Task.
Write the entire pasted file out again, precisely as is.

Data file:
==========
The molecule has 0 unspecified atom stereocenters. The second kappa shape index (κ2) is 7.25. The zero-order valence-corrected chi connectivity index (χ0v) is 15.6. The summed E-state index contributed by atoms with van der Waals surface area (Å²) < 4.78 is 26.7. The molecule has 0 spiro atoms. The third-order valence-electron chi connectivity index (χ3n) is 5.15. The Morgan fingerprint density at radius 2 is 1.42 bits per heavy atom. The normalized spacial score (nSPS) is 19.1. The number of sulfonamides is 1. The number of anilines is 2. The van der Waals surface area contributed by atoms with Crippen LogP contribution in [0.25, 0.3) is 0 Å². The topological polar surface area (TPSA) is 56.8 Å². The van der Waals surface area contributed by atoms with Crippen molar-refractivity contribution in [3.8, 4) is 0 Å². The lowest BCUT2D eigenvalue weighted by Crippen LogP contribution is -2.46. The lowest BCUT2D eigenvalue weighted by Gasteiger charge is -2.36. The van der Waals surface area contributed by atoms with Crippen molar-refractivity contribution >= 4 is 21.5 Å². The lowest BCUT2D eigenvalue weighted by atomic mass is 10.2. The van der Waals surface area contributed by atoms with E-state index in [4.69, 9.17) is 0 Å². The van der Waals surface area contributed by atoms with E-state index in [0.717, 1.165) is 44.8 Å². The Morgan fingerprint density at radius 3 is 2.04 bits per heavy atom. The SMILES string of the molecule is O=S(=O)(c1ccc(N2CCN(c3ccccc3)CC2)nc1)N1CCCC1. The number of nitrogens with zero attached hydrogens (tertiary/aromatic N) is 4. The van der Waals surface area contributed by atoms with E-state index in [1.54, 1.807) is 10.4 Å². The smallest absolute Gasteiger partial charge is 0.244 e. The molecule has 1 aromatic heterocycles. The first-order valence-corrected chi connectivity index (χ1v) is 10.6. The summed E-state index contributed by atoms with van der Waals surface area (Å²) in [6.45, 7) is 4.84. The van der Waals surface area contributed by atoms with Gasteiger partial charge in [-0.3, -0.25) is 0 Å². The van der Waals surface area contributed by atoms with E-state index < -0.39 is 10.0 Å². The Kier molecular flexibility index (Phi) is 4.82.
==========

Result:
The molecule has 0 unspecified atom stereocenters. The second kappa shape index (κ2) is 7.25. The zero-order valence-corrected chi connectivity index (χ0v) is 15.6. The summed E-state index contributed by atoms with van der Waals surface area (Å²) < 4.78 is 26.7. The molecule has 0 spiro atoms. The third-order valence-electron chi connectivity index (χ3n) is 5.15. The Morgan fingerprint density at radius 2 is 1.42 bits per heavy atom. The normalized spacial score (nSPS) is 19.1. The number of sulfonamides is 1. The number of anilines is 2. The van der Waals surface area contributed by atoms with Crippen LogP contribution in [0.25, 0.3) is 0 Å². The topological polar surface area (TPSA) is 56.8 Å². The van der Waals surface area contributed by atoms with Crippen molar-refractivity contribution in [3.8, 4) is 0 Å². The lowest BCUT2D eigenvalue weighted by Crippen LogP contribution is -2.46. The lowest BCUT2D eigenvalue weighted by Gasteiger charge is -2.36. The van der Waals surface area contributed by atoms with Crippen molar-refractivity contribution >= 4 is 21.5 Å². The lowest BCUT2D eigenvalue weighted by atomic mass is 10.2. The van der Waals surface area contributed by atoms with E-state index in [4.69, 9.17) is 0 Å². The van der Waals surface area contributed by atoms with E-state index in [0.717, 1.165) is 44.8 Å². The Morgan fingerprint density at radius 3 is 2.04 bits per heavy atom. The SMILES string of the molecule is O=S(=O)(c1ccc(N2CCN(c3ccccc3)CC2)nc1)N1CCCC1. The number of nitrogens with zero attached hydrogens (tertiary/aromatic N) is 4. The van der Waals surface area contributed by atoms with E-state index in [1.54, 1.807) is 10.4 Å². The smallest absolute Gasteiger partial charge is 0.244 e. The molecule has 1 aromatic heterocycles. The first-order valence-corrected chi connectivity index (χ1v) is 10.6. The summed E-state index contributed by atoms with van der Waals surface area (Å²) in [6.45, 7) is 4.84. The van der Waals surface area contributed by atoms with Gasteiger partial charge in [-0.3, -0.25) is 0 Å². The van der Waals surface area contributed by atoms with E-state index < -0.39 is 10.0 Å². The Kier molecular flexibility index (Phi) is 4.82.